|dc.description.abstract||In New Zealand, prairie grass has attracted attention because of its ability to grow well into the autumn and winter, and a number of physiological studies on the growth of this plant have been reported (karim, 1961; Langer, 1962; Dougherty, 1962). However, strains available in this country are largely unimproved and display some agriculturally undesirable properties, including lack of persistency under heavy grazing and a tendency to early flowering (Syme, 1943; Crawford, 1960).
Two improved strains, Pergamino “Martin Fierro” and Angel Gallardo, have been produced by mass selection techniques in Argentina, while a strain, Lamont, has been selected in the U.S.A. as resistant to the head smut Ustilago bullats (Johnson, 1957). In Australasia, the only attempt at improvement of prairie grass was that of Donald(1939) who selected five distinct lines, from which it was proposed to build up a strain for commercial use. However, there are no further reports on the continuance of this project.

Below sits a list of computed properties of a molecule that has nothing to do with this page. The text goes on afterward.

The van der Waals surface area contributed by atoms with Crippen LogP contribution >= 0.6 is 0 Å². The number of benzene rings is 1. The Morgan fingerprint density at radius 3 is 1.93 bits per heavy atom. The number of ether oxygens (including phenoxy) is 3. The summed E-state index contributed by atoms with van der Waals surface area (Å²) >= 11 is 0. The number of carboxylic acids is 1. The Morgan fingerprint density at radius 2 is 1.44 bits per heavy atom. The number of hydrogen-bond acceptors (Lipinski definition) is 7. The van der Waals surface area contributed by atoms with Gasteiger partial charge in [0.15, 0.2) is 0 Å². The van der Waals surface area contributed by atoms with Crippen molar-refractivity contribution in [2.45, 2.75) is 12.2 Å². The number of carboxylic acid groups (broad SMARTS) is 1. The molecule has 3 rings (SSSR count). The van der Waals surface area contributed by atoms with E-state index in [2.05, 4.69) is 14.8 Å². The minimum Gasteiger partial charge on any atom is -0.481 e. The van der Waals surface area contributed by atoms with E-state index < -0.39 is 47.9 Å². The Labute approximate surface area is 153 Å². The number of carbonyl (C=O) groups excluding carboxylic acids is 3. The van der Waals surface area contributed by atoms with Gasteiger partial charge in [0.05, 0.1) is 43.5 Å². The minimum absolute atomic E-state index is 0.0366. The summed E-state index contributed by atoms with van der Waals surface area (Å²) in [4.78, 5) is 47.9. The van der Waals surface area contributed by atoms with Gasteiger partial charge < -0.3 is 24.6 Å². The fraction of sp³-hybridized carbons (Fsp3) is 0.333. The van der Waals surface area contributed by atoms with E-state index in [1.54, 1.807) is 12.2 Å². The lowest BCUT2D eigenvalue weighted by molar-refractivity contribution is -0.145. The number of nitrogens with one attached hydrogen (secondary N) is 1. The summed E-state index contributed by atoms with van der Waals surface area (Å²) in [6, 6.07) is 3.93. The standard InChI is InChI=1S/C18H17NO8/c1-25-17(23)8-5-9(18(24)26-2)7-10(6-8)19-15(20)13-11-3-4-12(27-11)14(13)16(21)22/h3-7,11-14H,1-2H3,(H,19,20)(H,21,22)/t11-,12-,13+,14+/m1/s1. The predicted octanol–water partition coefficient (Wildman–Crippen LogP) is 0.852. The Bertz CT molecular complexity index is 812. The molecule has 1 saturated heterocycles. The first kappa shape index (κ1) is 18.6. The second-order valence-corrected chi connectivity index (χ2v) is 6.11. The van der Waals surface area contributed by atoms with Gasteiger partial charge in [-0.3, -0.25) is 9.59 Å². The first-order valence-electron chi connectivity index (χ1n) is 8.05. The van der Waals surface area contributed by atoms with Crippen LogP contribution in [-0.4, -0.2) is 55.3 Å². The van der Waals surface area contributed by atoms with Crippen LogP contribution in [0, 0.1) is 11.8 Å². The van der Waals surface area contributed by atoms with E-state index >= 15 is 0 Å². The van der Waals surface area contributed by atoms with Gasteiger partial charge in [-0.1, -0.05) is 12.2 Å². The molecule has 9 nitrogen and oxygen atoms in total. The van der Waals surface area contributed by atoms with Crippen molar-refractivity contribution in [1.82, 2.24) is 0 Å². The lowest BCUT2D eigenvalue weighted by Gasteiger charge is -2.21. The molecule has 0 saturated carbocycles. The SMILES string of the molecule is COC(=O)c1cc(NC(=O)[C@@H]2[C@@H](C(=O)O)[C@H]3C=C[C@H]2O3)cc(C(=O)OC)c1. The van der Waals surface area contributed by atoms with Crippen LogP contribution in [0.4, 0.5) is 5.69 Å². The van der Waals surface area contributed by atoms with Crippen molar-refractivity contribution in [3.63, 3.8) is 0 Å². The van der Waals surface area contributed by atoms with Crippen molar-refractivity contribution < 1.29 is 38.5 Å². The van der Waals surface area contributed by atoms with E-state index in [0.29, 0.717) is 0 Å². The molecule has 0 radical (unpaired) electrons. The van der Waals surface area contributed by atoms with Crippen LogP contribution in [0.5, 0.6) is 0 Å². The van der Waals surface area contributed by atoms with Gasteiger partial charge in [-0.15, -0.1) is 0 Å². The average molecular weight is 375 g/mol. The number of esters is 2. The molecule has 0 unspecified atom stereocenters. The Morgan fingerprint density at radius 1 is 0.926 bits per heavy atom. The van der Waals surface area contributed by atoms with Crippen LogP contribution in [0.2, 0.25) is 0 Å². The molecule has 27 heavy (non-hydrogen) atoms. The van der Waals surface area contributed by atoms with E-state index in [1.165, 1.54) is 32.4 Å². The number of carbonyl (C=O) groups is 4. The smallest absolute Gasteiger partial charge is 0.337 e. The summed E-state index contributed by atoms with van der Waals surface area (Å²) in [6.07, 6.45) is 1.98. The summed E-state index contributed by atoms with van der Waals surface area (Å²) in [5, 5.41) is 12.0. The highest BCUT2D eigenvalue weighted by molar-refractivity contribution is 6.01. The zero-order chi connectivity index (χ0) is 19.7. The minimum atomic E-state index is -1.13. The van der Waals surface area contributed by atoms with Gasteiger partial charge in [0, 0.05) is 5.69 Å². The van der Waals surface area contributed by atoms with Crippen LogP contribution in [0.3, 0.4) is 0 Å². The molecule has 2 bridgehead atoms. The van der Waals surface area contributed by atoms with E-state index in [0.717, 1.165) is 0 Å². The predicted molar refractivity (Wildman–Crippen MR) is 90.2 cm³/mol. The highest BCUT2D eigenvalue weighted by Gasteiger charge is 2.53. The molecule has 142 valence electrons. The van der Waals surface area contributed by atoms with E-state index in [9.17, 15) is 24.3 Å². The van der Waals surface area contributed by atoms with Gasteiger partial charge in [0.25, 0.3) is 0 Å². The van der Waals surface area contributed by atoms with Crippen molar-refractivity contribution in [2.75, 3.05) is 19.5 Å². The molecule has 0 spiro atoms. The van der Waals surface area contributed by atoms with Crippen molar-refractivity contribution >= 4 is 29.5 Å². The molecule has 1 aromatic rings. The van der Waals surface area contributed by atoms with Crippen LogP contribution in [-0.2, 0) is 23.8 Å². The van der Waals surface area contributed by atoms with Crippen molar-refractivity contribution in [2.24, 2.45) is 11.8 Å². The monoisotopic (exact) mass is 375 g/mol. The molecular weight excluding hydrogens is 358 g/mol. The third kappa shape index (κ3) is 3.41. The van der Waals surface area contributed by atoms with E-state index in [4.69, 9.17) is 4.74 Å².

Prairie grass presents a number of special problems to the plant breeder. The cleistogamous flowers are extremely small and early maturing, a factor likely to lead to complications in any crossing programme. There are conflicting reports on the chromosome number of the species and, even where this has not been in doubt, inter-strain hybrids have, in some cases, shown considerable steritlity (Stebbins, 1949). Little is known of the variability present in agronomically important characters, between and within strains, or of the likely response to selection for any of such characters. In this respect, the amount of cross-pollination in a population will have an important bearing on the degree of heterozygosity present in single plants, and hence on the number of generations over which response to selection could be expected to continue.
In the present investigation, a study is made of the environmental factors affecting the occurrence of cleistogamy and chasmogamy in prairie grass, with a view to obtaining a means of inducing the production of chaasmogamous flowers for crossing purposes. The numbers and gross features of the chromosomes in several strains are examined. A detailed analysis is made of phenotypic variation in agronomically important characters between and within strains, and response to selection for two characters in two strains is assessed.
The term ‘strain’ is used, throughout this thesis, in the widest sense, to denote groups of plants of distinctive origin. Some of these are ‘cultivars’ in the true sense of the word, and some are not.||en